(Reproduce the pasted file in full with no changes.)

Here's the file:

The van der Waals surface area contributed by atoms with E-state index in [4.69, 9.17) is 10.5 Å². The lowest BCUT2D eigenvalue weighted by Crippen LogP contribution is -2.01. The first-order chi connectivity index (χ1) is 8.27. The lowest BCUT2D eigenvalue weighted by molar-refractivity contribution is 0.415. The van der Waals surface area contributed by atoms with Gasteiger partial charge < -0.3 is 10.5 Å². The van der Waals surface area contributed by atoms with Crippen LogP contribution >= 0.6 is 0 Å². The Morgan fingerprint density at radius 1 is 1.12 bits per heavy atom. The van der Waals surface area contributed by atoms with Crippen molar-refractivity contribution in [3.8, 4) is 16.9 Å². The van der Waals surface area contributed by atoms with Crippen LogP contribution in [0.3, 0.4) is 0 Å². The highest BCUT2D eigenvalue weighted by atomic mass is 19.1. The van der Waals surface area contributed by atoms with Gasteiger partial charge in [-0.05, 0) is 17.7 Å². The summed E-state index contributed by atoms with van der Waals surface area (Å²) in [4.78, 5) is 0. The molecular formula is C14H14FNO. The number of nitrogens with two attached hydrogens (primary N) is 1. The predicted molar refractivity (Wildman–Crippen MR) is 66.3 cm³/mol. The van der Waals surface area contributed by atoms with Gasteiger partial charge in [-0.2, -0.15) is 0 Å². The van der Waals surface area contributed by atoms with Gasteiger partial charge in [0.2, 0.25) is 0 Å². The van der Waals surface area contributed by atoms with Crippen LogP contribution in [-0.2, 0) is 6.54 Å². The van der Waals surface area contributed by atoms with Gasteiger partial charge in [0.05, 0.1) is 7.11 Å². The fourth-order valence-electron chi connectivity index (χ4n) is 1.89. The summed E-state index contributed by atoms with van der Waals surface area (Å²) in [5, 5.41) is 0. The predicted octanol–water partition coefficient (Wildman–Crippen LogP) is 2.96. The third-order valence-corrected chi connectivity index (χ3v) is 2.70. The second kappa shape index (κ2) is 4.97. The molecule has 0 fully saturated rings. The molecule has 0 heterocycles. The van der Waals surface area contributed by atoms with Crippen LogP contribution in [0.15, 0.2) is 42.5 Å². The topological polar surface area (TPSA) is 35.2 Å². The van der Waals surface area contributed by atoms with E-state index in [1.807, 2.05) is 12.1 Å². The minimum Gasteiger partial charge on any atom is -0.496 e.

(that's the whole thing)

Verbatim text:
The van der Waals surface area contributed by atoms with E-state index in [4.69, 9.17) is 10.5 Å². The lowest BCUT2D eigenvalue weighted by Crippen LogP contribution is -2.01. The first-order chi connectivity index (χ1) is 8.27. The lowest BCUT2D eigenvalue weighted by molar-refractivity contribution is 0.415. The van der Waals surface area contributed by atoms with Gasteiger partial charge < -0.3 is 10.5 Å². The van der Waals surface area contributed by atoms with Crippen LogP contribution >= 0.6 is 0 Å². The Morgan fingerprint density at radius 1 is 1.12 bits per heavy atom. The van der Waals surface area contributed by atoms with Crippen molar-refractivity contribution in [3.8, 4) is 16.9 Å². The van der Waals surface area contributed by atoms with Crippen LogP contribution in [0.3, 0.4) is 0 Å². The highest BCUT2D eigenvalue weighted by atomic mass is 19.1. The van der Waals surface area contributed by atoms with Gasteiger partial charge in [-0.05, 0) is 17.7 Å². The summed E-state index contributed by atoms with van der Waals surface area (Å²) in [4.78, 5) is 0. The molecular formula is C14H14FNO. The number of nitrogens with two attached hydrogens (primary N) is 1. The predicted molar refractivity (Wildman–Crippen MR) is 66.3 cm³/mol. The van der Waals surface area contributed by atoms with Gasteiger partial charge in [-0.2, -0.15) is 0 Å². The van der Waals surface area contributed by atoms with Gasteiger partial charge in [0.2, 0.25) is 0 Å². The van der Waals surface area contributed by atoms with Crippen LogP contribution in [-0.2, 0) is 6.54 Å². The van der Waals surface area contributed by atoms with Gasteiger partial charge in [0.05, 0.1) is 7.11 Å². The fourth-order valence-electron chi connectivity index (χ4n) is 1.89. The summed E-state index contributed by atoms with van der Waals surface area (Å²) in [5, 5.41) is 0. The predicted octanol–water partition coefficient (Wildman–Crippen LogP) is 2.96. The third-order valence-corrected chi connectivity index (χ3v) is 2.70. The second kappa shape index (κ2) is 4.97. The molecule has 0 fully saturated rings. The molecule has 0 heterocycles. The van der Waals surface area contributed by atoms with Crippen LogP contribution in [0.15, 0.2) is 42.5 Å². The topological polar surface area (TPSA) is 35.2 Å². The van der Waals surface area contributed by atoms with E-state index in [1.807, 2.05) is 12.1 Å². The minimum Gasteiger partial charge on any atom is -0.496 e.